Review of Beyond Impunity: New Directions for Governance in Malawi, edited by Kenneth R. Ross, Asiyati L. Chiweza, and Wapulumuka O. Mulwafu, University of Cape Town Press & Mzuni Press, 2022; pp. 396; ISBN 9789996076077
Chapter 1 – A Decade of Governance as “Roving Banditry” The Political Economy of Public Finance Mismanagement in Malawi, 2010-2020 by Henry Chingaipe (pp. 47 – 76)
Reviewed by Chimwemwe D. Chitimbe Kandodo (Head of Department, Political Leadership, Catholic University of Malawi)
This chapter is written by a well-qualified Dr. Henry Chingaipe who has an interest in governance, development, political economy analysis, public sector reforms, and civic space. The chapter opens with a quotation from Mr. Paul Mphwiyo, former government budget director which reads, “The entire Government of Malawi is a criminal enterprise …. That is what I discovered.” This quotation tallies very well with the title of the chapter and prepares the reader for what to expect from the chapter.
The introduction of the chapter is inspired by the inaugural speech of the incumbent President, Dr. Lazarus Chakwera, who enumerated eight types of public finance mismanagement, namely corruption, laziness, passivism, donor dependency, regionalism, negativity, impunity, unprofessionalism, and incompetence. Among the examples of rampant public finance mismanagement are the unlawful sharing of 177 tractors and 144 maize shellers which cost a total sum of USD 50 million that was borrowed from India; the mismanagement of 4.2 million litres of fuel worth MWK 4 billion stolen from ESCOM by cadres of the Democratic Progressive Party (DPP); and the loss of MWK 47 million to ghost workers on civil service payroll in the Ministry of Agriculture.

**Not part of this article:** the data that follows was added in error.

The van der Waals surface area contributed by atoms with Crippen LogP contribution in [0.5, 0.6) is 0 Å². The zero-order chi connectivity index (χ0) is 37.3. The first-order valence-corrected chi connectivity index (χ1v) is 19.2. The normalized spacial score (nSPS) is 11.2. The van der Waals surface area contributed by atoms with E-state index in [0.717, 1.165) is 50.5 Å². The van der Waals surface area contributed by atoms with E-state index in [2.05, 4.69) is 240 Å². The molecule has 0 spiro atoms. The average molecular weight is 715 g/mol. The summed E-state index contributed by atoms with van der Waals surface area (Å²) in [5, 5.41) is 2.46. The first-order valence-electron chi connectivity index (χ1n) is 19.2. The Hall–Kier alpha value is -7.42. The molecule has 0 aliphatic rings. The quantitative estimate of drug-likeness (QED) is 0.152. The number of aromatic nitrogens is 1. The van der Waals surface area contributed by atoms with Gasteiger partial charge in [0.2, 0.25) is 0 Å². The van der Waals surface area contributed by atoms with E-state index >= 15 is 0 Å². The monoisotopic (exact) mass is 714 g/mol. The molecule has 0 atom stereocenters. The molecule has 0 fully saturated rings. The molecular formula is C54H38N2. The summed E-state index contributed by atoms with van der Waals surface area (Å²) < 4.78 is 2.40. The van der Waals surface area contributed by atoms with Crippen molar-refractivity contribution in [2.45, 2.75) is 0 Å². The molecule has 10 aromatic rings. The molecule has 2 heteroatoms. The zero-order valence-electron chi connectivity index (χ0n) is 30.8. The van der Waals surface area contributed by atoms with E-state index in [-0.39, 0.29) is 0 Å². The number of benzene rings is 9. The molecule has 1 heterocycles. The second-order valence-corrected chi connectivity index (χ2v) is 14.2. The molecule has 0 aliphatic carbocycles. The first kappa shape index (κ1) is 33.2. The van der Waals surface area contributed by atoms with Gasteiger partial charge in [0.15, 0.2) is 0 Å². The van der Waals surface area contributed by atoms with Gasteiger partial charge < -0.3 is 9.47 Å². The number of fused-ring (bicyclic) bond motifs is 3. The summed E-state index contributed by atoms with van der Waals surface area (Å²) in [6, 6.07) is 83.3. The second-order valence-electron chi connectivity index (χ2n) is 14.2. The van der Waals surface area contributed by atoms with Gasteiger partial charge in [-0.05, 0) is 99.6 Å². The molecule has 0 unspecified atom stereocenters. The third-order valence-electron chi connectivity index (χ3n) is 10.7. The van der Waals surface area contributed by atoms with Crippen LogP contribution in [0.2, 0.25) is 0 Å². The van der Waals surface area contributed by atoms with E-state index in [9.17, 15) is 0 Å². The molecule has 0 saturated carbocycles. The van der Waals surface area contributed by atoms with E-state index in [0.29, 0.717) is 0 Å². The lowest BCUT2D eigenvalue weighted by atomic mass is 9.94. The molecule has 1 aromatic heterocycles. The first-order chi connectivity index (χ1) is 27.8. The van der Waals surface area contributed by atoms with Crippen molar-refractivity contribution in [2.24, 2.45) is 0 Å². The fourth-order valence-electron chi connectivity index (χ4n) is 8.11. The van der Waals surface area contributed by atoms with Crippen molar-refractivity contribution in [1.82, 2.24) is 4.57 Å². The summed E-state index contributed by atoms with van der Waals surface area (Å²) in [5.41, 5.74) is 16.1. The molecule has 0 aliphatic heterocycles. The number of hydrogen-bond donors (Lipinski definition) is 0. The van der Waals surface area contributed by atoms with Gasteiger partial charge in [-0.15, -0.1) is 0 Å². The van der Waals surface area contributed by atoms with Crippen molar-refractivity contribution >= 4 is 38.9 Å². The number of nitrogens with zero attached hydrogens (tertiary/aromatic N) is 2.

The author employs the metaphor of “roving banditry” to describe public finance mismanagement. This metaphor aptly captures the leakage of resources in Malawi due to theft by public servants.
The chapter concludes by proffering solutions to public finance mismanagement in Malawi. The solutions include civic empowerment of citizens beyond the provision of information about their rights; ethical political leadership with an unwavering will to improve public finance management and to ensure value for money; and the removal of those involved in the mismanagement of funds.
The chapter is a must-read for academics, civil society activists, and government officials. However, the latest information on measures to control corruption in Malawi could have been provided. Furthermore, in illustrating the development cost of the MWK90 billion and MWK20 billion mismanaged when the government was under late President Bingu Wamutharika and President Joyce Banda, respectively, the author says, “In the 2014/2015 national budget, the health sector was allocated a total of MWK69 billion representing 9.2% of the total budget. Thus, with MWK110 billion government could have effectively supported the delivery of services in all government health facilities across the country for more than 2 years.” To be realistic, MWK 110 billion would have sufficed for two years, not more than that.